Gauteng Premier David Makhura on Monday admitted that e-tolling had not worked and that he would be meeting President Cyril Ramaphosa to devise an alternative funding model.
“It is loud and clear for all to see that e-tolls have not worked,” said Makhura.
Speaking at the State of the Province Address at the Gauteng legislature, Makhura said e-tolls had added to the cost of living for many motorists and public transport users in the province.
“Accordingly, I will engage President Ramaphosa in order to find a new and more equitable funding model to support the continued expansion of Gauteng’s road network and public transport system. Please send me!” he said, repeating Ramaphosa’s mantra which the president lifted from a Hugh Masekela’s song, Thuma Mina.
The Organisation Undoing Tax Abuse (OUTA) welcomed Makhura’s acknowledgement, saying the compliance rate for e-toll users was only 29%.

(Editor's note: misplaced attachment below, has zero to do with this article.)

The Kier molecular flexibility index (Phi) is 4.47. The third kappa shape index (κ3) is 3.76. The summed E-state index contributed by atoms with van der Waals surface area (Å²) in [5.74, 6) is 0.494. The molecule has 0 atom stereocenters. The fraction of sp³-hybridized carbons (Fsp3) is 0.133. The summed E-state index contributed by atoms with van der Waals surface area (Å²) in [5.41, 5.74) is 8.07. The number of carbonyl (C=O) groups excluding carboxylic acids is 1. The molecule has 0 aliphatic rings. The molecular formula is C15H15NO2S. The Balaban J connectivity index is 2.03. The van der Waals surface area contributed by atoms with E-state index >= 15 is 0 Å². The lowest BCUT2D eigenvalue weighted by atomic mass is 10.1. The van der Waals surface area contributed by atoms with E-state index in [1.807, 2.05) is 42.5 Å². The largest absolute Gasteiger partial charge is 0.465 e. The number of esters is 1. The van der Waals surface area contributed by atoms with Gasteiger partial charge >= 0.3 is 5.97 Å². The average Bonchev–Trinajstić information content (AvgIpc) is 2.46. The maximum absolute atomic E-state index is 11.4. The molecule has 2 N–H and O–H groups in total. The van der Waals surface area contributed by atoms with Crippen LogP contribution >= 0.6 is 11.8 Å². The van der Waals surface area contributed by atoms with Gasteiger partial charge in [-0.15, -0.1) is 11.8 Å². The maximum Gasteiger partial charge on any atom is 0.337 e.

“OUTA is preparing a submission for the Minister of Transport and the President and will engage with the executive to show the negative impact e-tolls have had on the public and on the SANRAL budget and to propose alternative funding models,” said OUTA transport portfolio manager Rudie Heyneke.
“The collection costs and litigation costs are too high when measured against the revenue generated by e-tolls.”
On Monday, Makhura began his address by congratulating Ramaphosa on becoming the new president, saying his election would herald a new dawn of hope, renewal and change for South Africa.